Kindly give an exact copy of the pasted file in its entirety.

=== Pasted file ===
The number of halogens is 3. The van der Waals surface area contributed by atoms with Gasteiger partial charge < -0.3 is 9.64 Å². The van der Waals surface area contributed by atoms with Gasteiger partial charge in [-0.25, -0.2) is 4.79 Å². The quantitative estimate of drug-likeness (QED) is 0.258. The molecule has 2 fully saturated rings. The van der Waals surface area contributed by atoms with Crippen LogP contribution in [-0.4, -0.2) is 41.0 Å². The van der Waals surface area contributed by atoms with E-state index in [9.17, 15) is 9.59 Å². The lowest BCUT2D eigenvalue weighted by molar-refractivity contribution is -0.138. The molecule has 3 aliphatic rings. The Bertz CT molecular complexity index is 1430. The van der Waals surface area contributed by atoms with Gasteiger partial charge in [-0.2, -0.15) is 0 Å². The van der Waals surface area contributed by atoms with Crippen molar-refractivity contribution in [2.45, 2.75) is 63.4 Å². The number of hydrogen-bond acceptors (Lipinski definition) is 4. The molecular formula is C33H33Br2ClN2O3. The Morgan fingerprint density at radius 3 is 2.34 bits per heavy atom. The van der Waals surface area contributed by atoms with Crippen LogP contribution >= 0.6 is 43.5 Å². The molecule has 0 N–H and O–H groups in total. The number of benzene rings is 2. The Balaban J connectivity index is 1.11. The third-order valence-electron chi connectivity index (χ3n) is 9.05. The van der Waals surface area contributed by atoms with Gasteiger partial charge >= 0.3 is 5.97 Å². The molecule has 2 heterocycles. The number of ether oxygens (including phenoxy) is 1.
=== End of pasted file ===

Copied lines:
The number of halogens is 3. The van der Waals surface area contributed by atoms with Gasteiger partial charge < -0.3 is 9.64 Å². The van der Waals surface area contributed by atoms with Gasteiger partial charge in [-0.25, -0.2) is 4.79 Å². The quantitative estimate of drug-likeness (QED) is 0.258. The molecule has 2 fully saturated rings. The van der Waals surface area contributed by atoms with Crippen LogP contribution in [-0.4, -0.2) is 41.0 Å². The van der Waals surface area contributed by atoms with E-state index in [9.17, 15) is 9.59 Å². The lowest BCUT2D eigenvalue weighted by molar-refractivity contribution is -0.138. The molecule has 3 aliphatic rings. The Bertz CT molecular complexity index is 1430. The van der Waals surface area contributed by atoms with Gasteiger partial charge in [-0.2, -0.15) is 0 Å². The van der Waals surface area contributed by atoms with Crippen molar-refractivity contribution in [2.45, 2.75) is 63.4 Å². The number of hydrogen-bond acceptors (Lipinski definition) is 4. The molecular formula is C33H33Br2ClN2O3. The Morgan fingerprint density at radius 3 is 2.34 bits per heavy atom. The van der Waals surface area contributed by atoms with Crippen LogP contribution >= 0.6 is 43.5 Å². The molecule has 0 N–H and O–H groups in total. The number of benzene rings is 2. The Balaban J connectivity index is 1.11. The third-order valence-electron chi connectivity index (χ3n) is 9.05. The van der Waals surface area contributed by atoms with Gasteiger partial charge >= 0.3 is 5.97 Å². The molecule has 2 heterocycles. The number of ether oxygens (including phenoxy) is 1.